Danny Williams has gone where many fear to tread these days, not only wading into the debate over the proposed $6-billion Northern Gateway pipeline but signalling his support for B.C. Premier Christy Clark in her public feud with Alberta’s Alison Redford.
“I like someone standing up for their province,” the former premier of Newfoundland and Labrador told The Globe and Mail. “It’s just a question of what the terms are. There has to be a way for British Columbia to find a benefit.”
Mr. Williams was – and still is – a passionate supporter of his province. His epic battle with the Harper government in the 2008 federal election over a broken promise about excluding non-renewable resources from the equalization formula cost the Conservatives seats.
Coincidentally, as he was weighing into this feud, his nemesis, Prime Minister Stephen Harper, was avoiding it. “I am not going to get into a hypothetical argument or discuss hypothetical revenues,” the Prime Minister said at an event at a Vancouver school Tuesday.
He said he has spoken to Ms. Clark and other premiers about her demands for a “fair share” in the pipeline project, but would not comment on the conversations. Rather, he emphasized the value of awaiting the outcome of a joint review panel on the proposed pipeline. Still, he was clear that he sees projects such as Gateway as vital to Canada’s and B.C.’s economic interests because of the province’s role as the country’s Asia-Pacific gateway.
Meanwhile, Mr. Williams’s successor, Kathy Dunderdale, would not comment on her former premier’s remarks.
But Mr. Williams, who retired in 2010 after seven years in office, has some sympathy for Ms. Clark’s position. “… I don’t think we should hold people to ransom. I think we should find ways to co-operate,” he said. “And I think maybe that’s what Christy is saying. Maybe Christy is just saying, ‘You’re not going to get a free ride but we do want to have a piece of your action.’ ”
Ms. Clark has been under fire for her demands that Alberta give B.C. its “fair share” for the potential environmental risk it would take in having the pipeline carry heavy oil to the B.C. port of Kitimat. Although she has not spelled out exactly how much she is seeking, she has said she wants the federal and Alberta governments to sit down with her and negotiate. Upping the ante, Ms. Clark is threatening to scuttle the project if her demands are not met.
The Alberta government has interpreted Ms. Clark’s demands as wanting a share of energy royalties. Ms. Redford has said that is absolutely not on.
Despite Mr. Williams’s support, he does differ with Ms. Clark on the broader issue of a pan-Canadian energy strategy. He is a long-time advocate of sharing and pooling energy resources across the country.
At the recent premiers’ conference in Halifax, Ms. Clark refused to sign on to a national energy strategy because of her dispute with Alberta. In fact, there were fears that she was going to “pull a Danny” and walk out of the meetings. (Mr. Williams had famously stormed out of a federal-provincial meeting in 2004.) But she did not.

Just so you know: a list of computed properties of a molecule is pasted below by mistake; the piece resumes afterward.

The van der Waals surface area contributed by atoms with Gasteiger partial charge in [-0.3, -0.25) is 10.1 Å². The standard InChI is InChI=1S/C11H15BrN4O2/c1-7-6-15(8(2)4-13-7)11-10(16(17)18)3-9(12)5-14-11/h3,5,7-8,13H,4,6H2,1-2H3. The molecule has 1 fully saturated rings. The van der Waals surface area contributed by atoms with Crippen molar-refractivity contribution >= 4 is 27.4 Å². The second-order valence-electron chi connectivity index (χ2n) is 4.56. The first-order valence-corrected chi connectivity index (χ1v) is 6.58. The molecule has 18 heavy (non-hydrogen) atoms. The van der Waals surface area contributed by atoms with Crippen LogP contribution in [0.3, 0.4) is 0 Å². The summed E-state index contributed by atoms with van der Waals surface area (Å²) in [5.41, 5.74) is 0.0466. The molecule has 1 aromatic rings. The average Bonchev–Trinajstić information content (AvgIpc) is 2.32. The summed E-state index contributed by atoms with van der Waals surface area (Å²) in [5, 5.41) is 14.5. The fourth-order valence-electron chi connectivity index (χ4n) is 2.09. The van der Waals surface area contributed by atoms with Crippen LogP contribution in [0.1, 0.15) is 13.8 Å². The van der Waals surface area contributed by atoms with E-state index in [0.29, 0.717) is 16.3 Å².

Although the dispute between British Columbia and Alberta threatened to overtake the premiers’ conference agenda, Ms. Clark was sidelined as the other premiers, led by Alberta’s Ms. Redford and Newfoundland’s Ms. Dunderdale, vowed to forge ahead on a national energy strategy.
“I think this whole trans-Canadian energy issue is a huge one,” said Mr. Williams, who as premier had pushed for one. He had served as the chair of a premiers’ committee on an energy plan, which he presented at the annual premiers’ meeting in 2007.
“I think we are so wealthy and so abundant in energy that we really should have a national plan that links us coast to coast and allows us to move this energy around to wherever we need to get it.”
But he knows how difficult this is to achieve. He had a long-standing dispute with Quebec over hydro power. “For me, it’s not just about an oil or a gas pipeline, it’s about a hydro pipeline, too, a hydro-transmission facility,” he said.
He had wanted a hydro corridor going from east to west, but Quebec didn’t want that to happen, although the other provinces were onside, Mr. Williams said. He said Quebec’s view was “selfish.”
“They’ve got lots of power,” he said. “I think it works for everybody if we are all working together and pooling our resources and maximizing them.”
Mr. Williams believes that’s better for the country and the individual provinces. He points to last week’s agreement between his province and Nova Scotia on the proposed multibillion-dollar Muskrat Falls hydro project as an example of co-operation between two provinces.
The project will see undersea cables transmitting power from Labrador’s Lower Churchill River to Newfoundland and then to Nova Scotia. Excess power could be sold to New England. The project is designed to allow Nova Scotia to reduce its dependence on coal – and has the added benefit of not involving Quebec.
“I am a big believer in full and total co-operation,” Mr. Williams said. “There has to be negotiation. There has to be some to and fro and give and take. But at the end of the day, the country as a whole needs a proper energy plan that really properly allocates all of its resources.”